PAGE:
Meeting with Clients – To discuss specific financial needs and analyze the risks associated with their assets. 

Chasing Goals – Managing client assets to meet specific short-term and long-term goals.  

Financial Reporting – Creating statements and reports that help clients visualize and evaluate improvements and decide on changes.

Developing Portfolios – Maintaining client portfolios so financial information is clear, organized, and up to date. 

Find the Flexible Funding You Need

Your decision on whether to choose investment management vs. asset management will ultimately depend on whether you are acting as an individual or corporate entity and how much money you have to invest. Either way, the plan you select should actively maximize return based on an acceptable level of risk. 

There are times when it’s prudent to borrow rather than pull money out of your investments. For example, if you get hit by unexpected expenses that damage your cash flow, you may lose more by altering your portfolio than you would by taking a bridging loan from a third party.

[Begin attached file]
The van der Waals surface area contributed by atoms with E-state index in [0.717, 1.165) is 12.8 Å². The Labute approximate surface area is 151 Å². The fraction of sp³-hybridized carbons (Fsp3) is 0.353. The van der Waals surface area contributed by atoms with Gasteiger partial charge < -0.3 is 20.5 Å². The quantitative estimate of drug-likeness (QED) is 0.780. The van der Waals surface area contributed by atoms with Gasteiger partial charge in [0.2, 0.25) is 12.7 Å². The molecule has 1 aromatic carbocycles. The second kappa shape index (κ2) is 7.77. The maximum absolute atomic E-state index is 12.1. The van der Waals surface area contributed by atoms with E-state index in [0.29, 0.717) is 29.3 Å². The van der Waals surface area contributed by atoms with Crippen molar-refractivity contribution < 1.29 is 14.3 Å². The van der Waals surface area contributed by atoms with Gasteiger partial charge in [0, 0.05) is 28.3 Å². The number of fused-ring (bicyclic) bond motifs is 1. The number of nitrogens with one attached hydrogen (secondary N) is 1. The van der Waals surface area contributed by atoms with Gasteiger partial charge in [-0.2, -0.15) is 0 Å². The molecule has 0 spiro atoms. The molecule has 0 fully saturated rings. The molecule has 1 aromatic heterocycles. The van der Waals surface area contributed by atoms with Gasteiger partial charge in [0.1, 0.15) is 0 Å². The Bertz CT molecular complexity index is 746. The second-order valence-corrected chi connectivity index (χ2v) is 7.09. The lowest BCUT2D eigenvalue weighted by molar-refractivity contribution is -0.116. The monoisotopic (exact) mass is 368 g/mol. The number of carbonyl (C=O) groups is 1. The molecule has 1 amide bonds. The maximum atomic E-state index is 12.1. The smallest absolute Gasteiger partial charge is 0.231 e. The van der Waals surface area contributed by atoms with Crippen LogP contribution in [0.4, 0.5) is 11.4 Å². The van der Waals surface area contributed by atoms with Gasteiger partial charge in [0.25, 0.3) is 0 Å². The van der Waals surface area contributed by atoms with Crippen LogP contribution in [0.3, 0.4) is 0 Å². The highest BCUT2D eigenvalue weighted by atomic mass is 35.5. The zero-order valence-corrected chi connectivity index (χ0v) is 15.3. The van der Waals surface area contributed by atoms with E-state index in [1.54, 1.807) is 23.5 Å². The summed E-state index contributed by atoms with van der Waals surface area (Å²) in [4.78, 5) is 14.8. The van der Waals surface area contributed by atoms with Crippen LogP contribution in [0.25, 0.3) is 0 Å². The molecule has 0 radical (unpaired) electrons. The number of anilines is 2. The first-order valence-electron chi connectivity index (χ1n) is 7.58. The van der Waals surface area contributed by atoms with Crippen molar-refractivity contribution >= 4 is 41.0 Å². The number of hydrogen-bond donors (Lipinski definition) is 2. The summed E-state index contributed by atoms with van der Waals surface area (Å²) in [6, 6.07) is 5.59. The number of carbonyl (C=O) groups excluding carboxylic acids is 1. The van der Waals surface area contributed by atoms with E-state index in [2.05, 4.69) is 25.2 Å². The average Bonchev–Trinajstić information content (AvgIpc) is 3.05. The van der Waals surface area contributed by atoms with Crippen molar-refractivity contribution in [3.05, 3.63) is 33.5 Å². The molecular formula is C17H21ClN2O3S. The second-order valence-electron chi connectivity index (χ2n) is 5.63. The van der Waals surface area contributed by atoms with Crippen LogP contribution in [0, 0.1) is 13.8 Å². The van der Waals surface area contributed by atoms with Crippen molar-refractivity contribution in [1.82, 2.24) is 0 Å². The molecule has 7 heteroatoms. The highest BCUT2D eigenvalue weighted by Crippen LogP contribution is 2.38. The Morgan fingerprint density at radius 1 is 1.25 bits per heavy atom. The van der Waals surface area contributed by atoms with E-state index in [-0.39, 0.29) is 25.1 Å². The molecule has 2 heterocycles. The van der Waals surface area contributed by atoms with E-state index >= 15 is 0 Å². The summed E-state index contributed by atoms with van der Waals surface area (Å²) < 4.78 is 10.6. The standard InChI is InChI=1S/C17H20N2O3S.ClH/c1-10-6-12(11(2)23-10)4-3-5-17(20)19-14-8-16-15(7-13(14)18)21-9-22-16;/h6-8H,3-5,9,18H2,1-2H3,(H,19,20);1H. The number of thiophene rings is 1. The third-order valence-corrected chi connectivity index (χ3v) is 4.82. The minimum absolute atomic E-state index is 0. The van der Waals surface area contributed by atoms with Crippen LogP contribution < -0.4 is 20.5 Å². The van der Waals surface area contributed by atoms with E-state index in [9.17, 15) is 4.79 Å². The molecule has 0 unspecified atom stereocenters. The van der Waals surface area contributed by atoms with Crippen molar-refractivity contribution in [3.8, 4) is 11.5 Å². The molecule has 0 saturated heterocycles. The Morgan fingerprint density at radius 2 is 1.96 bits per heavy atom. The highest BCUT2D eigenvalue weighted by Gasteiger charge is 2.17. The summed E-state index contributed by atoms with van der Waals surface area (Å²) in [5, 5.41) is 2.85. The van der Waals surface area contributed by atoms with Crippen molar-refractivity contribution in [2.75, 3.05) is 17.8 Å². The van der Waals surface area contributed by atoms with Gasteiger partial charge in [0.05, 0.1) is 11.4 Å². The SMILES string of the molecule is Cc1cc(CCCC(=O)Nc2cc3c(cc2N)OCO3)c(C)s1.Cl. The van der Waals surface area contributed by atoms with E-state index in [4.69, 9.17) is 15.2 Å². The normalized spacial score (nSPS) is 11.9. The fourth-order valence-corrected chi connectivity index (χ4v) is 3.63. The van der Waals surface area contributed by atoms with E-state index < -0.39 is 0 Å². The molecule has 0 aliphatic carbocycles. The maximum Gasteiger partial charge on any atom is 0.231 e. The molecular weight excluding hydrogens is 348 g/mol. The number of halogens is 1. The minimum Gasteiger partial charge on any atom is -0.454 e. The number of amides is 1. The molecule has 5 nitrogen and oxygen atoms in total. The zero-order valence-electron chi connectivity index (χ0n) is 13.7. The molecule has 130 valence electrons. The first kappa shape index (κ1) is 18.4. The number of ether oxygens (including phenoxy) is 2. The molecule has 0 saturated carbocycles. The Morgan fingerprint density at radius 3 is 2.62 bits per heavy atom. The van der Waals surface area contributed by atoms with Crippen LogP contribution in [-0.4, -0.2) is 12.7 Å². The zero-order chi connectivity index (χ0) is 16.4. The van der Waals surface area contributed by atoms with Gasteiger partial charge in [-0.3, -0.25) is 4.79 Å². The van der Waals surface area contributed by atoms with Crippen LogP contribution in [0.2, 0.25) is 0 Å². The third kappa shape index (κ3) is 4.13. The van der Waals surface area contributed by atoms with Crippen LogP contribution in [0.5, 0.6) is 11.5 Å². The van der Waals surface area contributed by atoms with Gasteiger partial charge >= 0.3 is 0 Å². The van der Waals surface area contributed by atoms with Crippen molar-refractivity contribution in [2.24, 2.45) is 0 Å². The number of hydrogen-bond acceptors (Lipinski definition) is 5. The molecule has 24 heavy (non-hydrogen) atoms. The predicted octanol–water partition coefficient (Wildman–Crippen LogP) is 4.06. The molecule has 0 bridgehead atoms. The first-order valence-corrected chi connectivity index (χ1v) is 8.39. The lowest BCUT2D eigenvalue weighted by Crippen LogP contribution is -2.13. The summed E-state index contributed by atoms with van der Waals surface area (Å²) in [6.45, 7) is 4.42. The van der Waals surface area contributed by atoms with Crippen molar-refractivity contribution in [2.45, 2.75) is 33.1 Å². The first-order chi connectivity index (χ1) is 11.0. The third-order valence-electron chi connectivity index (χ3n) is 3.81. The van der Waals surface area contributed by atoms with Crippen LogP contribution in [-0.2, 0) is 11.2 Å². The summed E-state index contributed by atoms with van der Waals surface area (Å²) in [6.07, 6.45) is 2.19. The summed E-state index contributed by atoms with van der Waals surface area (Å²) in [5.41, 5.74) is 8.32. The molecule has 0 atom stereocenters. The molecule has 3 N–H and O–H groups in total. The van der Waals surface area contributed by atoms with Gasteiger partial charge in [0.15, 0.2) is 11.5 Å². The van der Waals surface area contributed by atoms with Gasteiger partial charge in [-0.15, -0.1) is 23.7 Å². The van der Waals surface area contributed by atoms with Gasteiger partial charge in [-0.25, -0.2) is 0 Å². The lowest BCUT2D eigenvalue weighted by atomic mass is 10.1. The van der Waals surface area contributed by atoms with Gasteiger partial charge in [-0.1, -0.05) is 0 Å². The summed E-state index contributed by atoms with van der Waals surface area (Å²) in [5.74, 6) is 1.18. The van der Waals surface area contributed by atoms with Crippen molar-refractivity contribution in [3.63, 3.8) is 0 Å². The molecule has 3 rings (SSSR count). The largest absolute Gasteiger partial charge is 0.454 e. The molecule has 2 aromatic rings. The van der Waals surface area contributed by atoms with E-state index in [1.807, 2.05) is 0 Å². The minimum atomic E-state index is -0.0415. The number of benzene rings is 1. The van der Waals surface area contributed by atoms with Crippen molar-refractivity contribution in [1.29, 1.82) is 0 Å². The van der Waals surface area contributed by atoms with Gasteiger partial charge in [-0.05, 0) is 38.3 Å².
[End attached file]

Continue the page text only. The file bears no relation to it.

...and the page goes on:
At L3 Funding, we’ve been working with business owners for years to provide flexible, reliable merchant funding solutions. Contact us today to learn more about making the most out of your investments.

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Understanding Organic vs. Inorganic Growth

Organic Growth vs. Inorganic Growth: What’s the Difference?

Growth is a positive indicator that a business is doing well and can be measured in many ways, including sales, revenue, profit, market share, and share price.